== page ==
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Obama Pushes Payroll Tax Cut in Scranton, Pa.


From NPR News, this is ALL THINGS CONSIDERED. I'm Guy Raz.


And I'm Melissa Block.

President Obama took his call for payroll tax relief to Scranton, Pennsylvania today. It was his ninth visit to the state this year, underscoring the role that Pennsylvania will play in the 2012 election. The president told a crowd at Scranton High School that extending the payroll tax cut should trump partisan politics.

PRESIDENT BARACK OBAMA: Send your senators a message. Tell them - don't be a Grinch.


OBAMA: Don't be a Grinch. Don't vote to raise taxes on working Americans during the holidays.

BLOCK: NPR's Scott Horsley joins us now from Scranton. And, Scott, the payroll tax cut is part of President Obama's jobs bill. This is getting to be a familiar refrain for the president, as he heads out into the country and urges Congress to pass at least part of that bill.

SCOTT HORSLEY, BYLINE: That's right, Melissa. And the payroll tax cut is something that was passed in the lame-duck session last year, and it's due to expire at the end of December. If it does, anybody who draws a paycheck will see a little less money come January. And that's about 160 million workers, including 6.8 million here in Pennsylvania.

This year's tax cut saved the typical family about $1,000 and Mr. Obama wants to increase that to about $1,500 in the new year. If Congress does nothing, he says, it'll amount to a tax increase on working families.

BLOCK: Now, the Senate is expected to vote on the tax relief later this week. It doesn't seem likely to pass, Scott, at least not in the form that it is now. Why not?


HORSLEY: Well, that's right. Maybe the Scranton High band had that in mind when they were playing "You Can't Always Get What You Want" before the president took the stage.


HORSLEY: The Senate Republicans don't like the idea that the Democrats have to pay for this payroll tax cut with higher taxes on people making in excess of $1 million a year. Now, the Senate Republicans say they will propose an alternative way to pay for the payroll tax cut.

And in the end, it's likely the two parties will come to some kind of agreement to at least preserve the existing tax cut for the new year. I think the chances that they find a way to increase it, as President Obama has proposed, is a little less likely.

BLOCK: And President Obama held a similar event last week, in Manchester, New Hampshire that time. There is a political logic or calculus to these locations, right?

HORSLEY: I think so. Pennsylvania, like New Hampshire, is a state that Mr. Obama won in 2008 and where he would very much like to repeat, if he is to win re-election next year. And Republicans have made gains in both states since 2008. So, while this is ostensibly official business promoting his jobs measure and the payroll tax cut, this is also very much a campaign opportunity for Mr. Obama and a chance to show the Democratic flag.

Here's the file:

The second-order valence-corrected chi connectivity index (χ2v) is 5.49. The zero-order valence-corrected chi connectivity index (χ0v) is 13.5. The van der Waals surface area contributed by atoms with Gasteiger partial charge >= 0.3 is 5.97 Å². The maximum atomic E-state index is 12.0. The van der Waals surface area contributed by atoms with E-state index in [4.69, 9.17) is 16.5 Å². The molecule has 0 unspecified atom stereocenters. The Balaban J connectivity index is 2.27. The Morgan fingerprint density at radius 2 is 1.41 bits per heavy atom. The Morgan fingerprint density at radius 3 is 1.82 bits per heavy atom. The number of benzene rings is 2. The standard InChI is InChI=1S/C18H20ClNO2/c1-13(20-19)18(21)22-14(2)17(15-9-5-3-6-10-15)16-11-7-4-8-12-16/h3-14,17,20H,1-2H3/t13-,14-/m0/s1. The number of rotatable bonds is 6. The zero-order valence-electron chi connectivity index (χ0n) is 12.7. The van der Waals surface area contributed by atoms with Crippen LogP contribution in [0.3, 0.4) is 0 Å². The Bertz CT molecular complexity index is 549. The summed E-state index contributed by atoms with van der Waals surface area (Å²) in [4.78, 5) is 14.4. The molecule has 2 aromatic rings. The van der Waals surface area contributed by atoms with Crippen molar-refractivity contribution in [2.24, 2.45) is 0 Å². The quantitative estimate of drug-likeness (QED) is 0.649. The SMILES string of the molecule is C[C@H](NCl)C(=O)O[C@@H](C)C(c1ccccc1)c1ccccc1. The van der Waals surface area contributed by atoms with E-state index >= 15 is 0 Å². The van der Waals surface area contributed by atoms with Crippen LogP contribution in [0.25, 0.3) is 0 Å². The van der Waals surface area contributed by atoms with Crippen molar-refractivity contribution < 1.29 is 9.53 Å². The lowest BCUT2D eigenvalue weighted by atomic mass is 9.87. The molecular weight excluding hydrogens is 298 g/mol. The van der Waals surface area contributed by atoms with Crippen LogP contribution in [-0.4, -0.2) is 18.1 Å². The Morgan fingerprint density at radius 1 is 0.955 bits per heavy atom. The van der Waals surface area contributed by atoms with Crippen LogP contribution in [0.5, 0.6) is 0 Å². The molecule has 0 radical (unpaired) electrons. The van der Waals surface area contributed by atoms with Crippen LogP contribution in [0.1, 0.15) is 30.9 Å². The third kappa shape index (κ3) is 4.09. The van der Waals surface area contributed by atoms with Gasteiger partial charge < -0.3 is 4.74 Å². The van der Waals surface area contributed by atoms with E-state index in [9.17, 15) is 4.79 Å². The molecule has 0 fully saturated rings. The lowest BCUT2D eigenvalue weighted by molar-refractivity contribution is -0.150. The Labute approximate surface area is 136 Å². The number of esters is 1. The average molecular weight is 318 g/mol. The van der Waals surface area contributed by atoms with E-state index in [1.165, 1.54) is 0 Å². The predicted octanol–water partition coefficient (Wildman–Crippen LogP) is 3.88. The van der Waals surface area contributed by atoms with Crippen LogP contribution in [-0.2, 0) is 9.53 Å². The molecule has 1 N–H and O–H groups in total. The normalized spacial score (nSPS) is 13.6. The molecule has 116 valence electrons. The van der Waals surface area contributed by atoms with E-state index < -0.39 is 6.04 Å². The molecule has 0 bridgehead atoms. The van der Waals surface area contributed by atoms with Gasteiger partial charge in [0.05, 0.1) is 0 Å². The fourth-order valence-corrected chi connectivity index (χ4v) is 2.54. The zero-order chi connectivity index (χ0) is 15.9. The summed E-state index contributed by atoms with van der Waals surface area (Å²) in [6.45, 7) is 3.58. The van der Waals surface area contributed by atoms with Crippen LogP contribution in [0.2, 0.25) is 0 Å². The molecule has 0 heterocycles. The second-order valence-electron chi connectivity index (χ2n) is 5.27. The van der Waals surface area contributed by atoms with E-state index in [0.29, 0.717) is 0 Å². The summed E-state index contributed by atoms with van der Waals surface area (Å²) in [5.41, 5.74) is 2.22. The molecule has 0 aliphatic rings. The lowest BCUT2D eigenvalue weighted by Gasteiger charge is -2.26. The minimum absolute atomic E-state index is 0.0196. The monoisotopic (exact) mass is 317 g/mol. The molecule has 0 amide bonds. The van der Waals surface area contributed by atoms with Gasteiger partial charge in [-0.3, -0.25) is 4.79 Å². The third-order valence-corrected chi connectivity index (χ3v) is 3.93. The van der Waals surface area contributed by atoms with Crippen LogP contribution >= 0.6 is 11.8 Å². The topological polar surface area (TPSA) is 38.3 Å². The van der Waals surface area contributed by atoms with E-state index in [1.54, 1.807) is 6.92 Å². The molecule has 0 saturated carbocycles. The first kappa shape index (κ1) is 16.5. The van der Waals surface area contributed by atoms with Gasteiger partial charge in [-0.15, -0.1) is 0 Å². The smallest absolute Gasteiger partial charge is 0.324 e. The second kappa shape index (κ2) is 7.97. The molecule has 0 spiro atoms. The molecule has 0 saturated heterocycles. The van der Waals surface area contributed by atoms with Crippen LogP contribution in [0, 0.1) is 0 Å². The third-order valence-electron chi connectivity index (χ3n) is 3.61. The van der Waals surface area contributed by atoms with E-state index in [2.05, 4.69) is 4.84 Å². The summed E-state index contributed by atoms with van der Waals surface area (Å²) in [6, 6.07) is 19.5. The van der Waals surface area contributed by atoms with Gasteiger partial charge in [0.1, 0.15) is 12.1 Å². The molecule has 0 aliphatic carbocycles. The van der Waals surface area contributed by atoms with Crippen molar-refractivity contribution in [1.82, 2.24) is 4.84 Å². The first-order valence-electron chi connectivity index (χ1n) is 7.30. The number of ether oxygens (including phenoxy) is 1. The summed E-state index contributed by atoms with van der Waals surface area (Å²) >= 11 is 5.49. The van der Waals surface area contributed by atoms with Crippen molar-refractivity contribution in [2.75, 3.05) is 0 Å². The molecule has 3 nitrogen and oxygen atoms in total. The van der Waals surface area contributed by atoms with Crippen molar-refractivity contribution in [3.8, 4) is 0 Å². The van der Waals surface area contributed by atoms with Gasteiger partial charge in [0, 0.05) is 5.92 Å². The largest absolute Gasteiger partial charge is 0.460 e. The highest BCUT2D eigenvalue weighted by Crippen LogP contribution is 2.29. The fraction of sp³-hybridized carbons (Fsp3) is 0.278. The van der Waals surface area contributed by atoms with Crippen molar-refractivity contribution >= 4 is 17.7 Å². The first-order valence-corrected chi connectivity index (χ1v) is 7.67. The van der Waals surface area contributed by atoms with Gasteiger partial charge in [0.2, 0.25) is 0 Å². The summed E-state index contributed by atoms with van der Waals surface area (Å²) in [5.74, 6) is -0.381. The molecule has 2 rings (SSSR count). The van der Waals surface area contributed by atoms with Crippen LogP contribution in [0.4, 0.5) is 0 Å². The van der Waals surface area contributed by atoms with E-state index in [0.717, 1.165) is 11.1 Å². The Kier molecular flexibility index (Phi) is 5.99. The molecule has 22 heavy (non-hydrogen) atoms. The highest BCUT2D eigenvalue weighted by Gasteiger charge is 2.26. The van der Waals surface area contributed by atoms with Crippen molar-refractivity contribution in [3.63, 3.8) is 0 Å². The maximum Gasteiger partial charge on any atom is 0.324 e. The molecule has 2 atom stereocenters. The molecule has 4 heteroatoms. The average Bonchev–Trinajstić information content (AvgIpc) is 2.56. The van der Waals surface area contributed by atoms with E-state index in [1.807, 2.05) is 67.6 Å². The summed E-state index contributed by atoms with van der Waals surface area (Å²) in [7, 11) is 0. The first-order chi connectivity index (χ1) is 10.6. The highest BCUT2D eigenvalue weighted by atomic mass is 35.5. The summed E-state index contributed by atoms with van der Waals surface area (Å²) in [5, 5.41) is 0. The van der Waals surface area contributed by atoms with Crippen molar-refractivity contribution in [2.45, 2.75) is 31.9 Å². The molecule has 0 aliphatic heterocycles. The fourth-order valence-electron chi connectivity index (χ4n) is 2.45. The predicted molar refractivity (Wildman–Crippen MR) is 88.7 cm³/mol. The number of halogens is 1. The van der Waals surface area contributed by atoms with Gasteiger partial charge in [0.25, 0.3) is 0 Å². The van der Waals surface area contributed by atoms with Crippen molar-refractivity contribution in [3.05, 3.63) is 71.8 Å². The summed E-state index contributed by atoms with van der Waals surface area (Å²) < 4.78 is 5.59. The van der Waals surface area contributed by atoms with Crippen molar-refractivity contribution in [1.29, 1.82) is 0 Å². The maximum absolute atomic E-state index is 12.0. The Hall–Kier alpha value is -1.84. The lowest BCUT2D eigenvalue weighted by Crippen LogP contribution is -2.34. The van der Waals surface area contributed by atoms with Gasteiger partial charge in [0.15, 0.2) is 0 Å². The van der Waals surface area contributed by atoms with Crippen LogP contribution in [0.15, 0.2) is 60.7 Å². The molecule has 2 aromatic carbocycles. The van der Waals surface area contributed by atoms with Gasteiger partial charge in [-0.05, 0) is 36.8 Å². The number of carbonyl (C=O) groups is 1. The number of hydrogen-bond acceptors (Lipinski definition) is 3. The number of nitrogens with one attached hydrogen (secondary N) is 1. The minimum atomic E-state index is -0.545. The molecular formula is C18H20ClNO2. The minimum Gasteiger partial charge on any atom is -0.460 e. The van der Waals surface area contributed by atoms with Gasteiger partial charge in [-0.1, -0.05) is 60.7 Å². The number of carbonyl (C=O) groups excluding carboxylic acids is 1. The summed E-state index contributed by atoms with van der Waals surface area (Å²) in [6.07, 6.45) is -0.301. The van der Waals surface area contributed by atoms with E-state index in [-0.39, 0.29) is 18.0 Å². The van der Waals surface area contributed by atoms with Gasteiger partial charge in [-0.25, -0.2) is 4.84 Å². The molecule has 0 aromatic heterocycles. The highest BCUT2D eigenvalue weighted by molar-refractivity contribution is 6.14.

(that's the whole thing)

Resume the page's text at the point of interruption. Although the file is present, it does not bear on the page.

BLOCK: Let's talk a bit about Pennsylvania, because the president carried that state pretty handily back in 2008. It has been going through a painfully slow recovery from the recession. How does that affect the president's standing there now?

HORSLEY: Yeah - unemployment here in Pennsylvania, it's actually a little better than the rest of the country, but it's still above eight percent. And this little corner of the state, Scranton, has just about the highest jobless rate in Pennsylvania, nearly 10 percent. So it's an uphill climb. But Lackawanna County is still a heavily Democratic area. This county gave Mr. Obama his second highest margin in Pennsylvania, after Philadelphia, in 2008. He trounced John McCain in Lackawanna County.

And a lot of the folks I talked to today, although they voice concern about the economy, they don't hold President Obama personally responsible. A lot of people said something to the effect that he's doing the best that he can, given congressional opposition to some of the things he's trying to do.

BLOCK: And along with the pitch for the payroll tax relief, the president also doing some fundraising today.

HORSLEY: Yeah, campaign cash could be his biggest cushion against the political headwinds. And so, after he left Pennsylvania this afternoon, he headed for New York. He's speaking at three fundraisers tonight before heading back to Washington late this evening.

BLOCK: And at those fundraisers, presumably they were not saying you can't always get what you want.


HORSLEY: They hope he gets what he wants.

BLOCK: NPR's Scott Horsley, speaking with us from Scranton, Pennsylvania. Scott, thanks so much.

HORSLEY: My pleasure. Transcript provided by NPR, Copyright NPR.

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